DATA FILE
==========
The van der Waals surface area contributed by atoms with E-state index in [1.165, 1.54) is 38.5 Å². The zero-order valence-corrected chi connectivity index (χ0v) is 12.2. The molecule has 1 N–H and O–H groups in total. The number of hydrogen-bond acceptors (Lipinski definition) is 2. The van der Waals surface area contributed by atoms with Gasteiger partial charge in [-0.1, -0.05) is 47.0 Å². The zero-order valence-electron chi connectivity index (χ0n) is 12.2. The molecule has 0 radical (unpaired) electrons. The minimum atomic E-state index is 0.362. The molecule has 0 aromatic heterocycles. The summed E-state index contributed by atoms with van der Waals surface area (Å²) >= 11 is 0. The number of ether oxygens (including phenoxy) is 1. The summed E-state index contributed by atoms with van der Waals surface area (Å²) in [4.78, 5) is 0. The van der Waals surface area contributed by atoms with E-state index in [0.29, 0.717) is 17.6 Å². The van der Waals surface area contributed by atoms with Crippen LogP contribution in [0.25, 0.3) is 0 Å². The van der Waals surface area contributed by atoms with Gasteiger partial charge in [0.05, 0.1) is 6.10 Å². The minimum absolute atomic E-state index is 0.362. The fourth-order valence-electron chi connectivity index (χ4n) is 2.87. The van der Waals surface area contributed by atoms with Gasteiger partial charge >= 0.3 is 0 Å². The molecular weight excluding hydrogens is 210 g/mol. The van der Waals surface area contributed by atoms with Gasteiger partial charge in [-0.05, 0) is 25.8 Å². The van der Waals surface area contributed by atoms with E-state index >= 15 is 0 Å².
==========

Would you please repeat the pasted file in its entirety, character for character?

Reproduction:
The van der Waals surface area contributed by atoms with E-state index in [1.165, 1.54) is 38.5 Å². The zero-order valence-corrected chi connectivity index (χ0v) is 12.2. The molecule has 1 N–H and O–H groups in total. The number of hydrogen-bond acceptors (Lipinski definition) is 2. The van der Waals surface area contributed by atoms with Gasteiger partial charge in [-0.1, -0.05) is 47.0 Å². The zero-order valence-electron chi connectivity index (χ0n) is 12.2. The molecule has 0 radical (unpaired) electrons. The minimum atomic E-state index is 0.362. The molecule has 0 aromatic heterocycles. The summed E-state index contributed by atoms with van der Waals surface area (Å²) >= 11 is 0. The number of ether oxygens (including phenoxy) is 1. The summed E-state index contributed by atoms with van der Waals surface area (Å²) in [4.78, 5) is 0. The van der Waals surface area contributed by atoms with E-state index in [0.29, 0.717) is 17.6 Å². The van der Waals surface area contributed by atoms with Crippen LogP contribution in [0.25, 0.3) is 0 Å². The van der Waals surface area contributed by atoms with Gasteiger partial charge in [0.05, 0.1) is 6.10 Å². The minimum absolute atomic E-state index is 0.362. The fourth-order valence-electron chi connectivity index (χ4n) is 2.87. The van der Waals surface area contributed by atoms with Gasteiger partial charge >= 0.3 is 0 Å². The molecular weight excluding hydrogens is 210 g/mol. The van der Waals surface area contributed by atoms with Gasteiger partial charge in [-0.05, 0) is 25.8 Å². The van der Waals surface area contributed by atoms with E-state index >= 15 is 0 Å².